Exams will be given with a 24 hour window for completion. Class participation will not be a basis for grading. This means that it is possible to take this class asynchronously or with time conflicts, if you accept that you might not be able to take full advantage of discussion sections or the Q&A portion of the lecture.

Join the Piazza discussion board to get help from classmates, the GSI's, and me. I encourage you to post questions on Piazza rather than emailing them to the teaching staff.

The Student Learning Center offers online drop-in tutoring and may be organizing study groups for this class.

We will cover the basic principles of logic, mathematical induction, sets, relations, and functions, and provide an introduction to graph theory, elementary number theory, combinatorics, algebraic structures, and discrete probability theory.

One of the main purposes of this class is to learn how to construct and write mathematical proofs. If a problem says "prove" or "show that" or a similar phrase, it means you are to give a logically correct and coherent argument, written in complete sentences. This requires time and careful thought. It will not always be apparent right away how to approach a problem. The process of working out how to prove or disprove a mathematical statement is a creative one, not as mechanical as solving the more computational problems that you may be used to. Often you will have to try several things, and spend some time being stuck, before you find an idea that works.

This means it is extra important
**not to wait until the last day** to do homework and to **do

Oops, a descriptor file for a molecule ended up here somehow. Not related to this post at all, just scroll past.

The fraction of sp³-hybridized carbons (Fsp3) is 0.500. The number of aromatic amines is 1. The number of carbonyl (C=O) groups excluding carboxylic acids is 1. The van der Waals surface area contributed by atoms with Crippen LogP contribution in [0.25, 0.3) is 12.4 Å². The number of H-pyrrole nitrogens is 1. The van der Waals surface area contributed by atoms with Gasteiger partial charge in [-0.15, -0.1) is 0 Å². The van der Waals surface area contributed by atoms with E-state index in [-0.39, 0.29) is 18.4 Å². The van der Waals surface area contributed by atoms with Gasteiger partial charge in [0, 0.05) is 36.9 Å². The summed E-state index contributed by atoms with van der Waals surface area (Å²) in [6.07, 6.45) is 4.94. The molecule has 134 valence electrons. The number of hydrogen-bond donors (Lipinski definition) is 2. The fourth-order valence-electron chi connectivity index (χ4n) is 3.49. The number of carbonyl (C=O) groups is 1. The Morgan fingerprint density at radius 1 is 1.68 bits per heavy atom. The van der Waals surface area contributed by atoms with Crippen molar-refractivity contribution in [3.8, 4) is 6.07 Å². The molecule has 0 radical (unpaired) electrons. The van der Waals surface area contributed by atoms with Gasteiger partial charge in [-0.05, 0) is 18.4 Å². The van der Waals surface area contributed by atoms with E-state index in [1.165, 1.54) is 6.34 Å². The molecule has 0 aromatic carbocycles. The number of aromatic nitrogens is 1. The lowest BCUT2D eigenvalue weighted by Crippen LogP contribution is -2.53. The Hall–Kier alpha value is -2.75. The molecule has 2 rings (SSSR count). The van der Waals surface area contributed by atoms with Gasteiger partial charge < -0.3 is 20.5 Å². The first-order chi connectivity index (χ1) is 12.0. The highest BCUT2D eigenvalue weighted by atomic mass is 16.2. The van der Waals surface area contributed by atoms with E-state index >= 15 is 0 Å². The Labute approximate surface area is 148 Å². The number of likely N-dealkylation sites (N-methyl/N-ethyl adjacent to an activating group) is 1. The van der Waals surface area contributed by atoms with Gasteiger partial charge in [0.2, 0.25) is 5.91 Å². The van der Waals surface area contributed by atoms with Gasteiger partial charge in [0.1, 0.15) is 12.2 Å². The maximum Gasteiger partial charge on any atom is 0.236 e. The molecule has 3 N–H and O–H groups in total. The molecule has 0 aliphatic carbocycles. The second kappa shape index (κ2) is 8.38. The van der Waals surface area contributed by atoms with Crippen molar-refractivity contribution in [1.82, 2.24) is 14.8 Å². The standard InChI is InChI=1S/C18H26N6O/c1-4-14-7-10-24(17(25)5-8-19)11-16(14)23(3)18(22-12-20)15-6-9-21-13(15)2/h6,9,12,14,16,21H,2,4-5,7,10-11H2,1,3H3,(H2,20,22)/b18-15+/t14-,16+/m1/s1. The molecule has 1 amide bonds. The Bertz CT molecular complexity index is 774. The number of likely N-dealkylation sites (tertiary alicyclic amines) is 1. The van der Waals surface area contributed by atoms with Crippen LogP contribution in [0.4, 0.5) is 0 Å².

assigned reading ahead of the lectures**. If you are confused
about anything in the reading, hopefully the lectures and Q&A
sessions will help clarify it.

This course does not have an official prerequisite, but you will need general mathematical maturity appropriate to a sophomore level class. Math 55 and CS 70 cannot both be taken for credit.

Kenneth H. Rosen, *Discrete Mathematics and its Applications,
8th Edition*, McGraw-Hill (2019). The
Cal Student
Store has a reduced price paperback UC Berkeley custom edition.

We will cover material from the following sections of the book (not necessarily in order)

- Chapter 1, all sections
- Chapter 2, sections 2.1-2.5
- Chapter 4, sections 4.1-4.4 and 4.6
- Chapter 5, sections 5.1-5.3
- Chapter 6, sections 6.1-6.5
- Chapter 7, all sections
- Chapter 8, 8.5-8.6
- Chapter 10, sections 10.1-10.4 and 10.7-10.8

There will be two midterm exams and final exam. They are meant to be completed within the regularly scheduled time (see Ground Rules, below), but will be available to complete at any time within a 24 hour window. Posting on Piazza will be inactive during this window.

Exams will be available to download from Gradescope after 8:00pm California time on the day before the exam day. Answers are to be uploaded to Gradescope by 8:00pm on the exam day. Late submissions will lose points. Gradescope will stop accepting submissions after 11:59pm. Gradescope will not enforce the time limit, but you are expected to do your best to honor it—see Academic Honesty, below.

Missed midterms will be overridden by your final exam grade. There are no make-ups for the final exam.

There is no lecture on the dates of the midterm exams.

**Midterm 1**, 80 minutes official time, released 8:00pm Mon, Feb 22, due 8:00pm Tues, Feb 23.

Covers Lectures 1-10, Problem Sets 1-5. Subject matter is whatever has been covered on homework problems. Exam problems will be generally similar in difficulty to homework problems, excluding those that would not be reasonable to do in a limited time.

Questions and Solutions**Midterm 2**, 80 minutes official time, released 8:00pm Mon, Apr 5, due 8:00pm Tues, Apr 6

Covers Lectures 11-19, Problem Sets 6-10, and may rely on earlier material as needed. As before, subject matter is what has been covered on homework problems.

Questions and Solutions**Final Exam**, 3 hours official time, released 8:00pm Wed, May 12, due 8:00pm Thurs, May 13

Questions and Solutions

Covers all course material with some extra emphasis on Lectures 20-26, Problem Sets 11-14. Subject matter is whatever has been covered on homework problems.

Exams are open book. You may consult your own notes, the textbook,
and any other books or general information web resources. You
may **not** receive assistance from other people or from web
resources that provide answers to specific questions.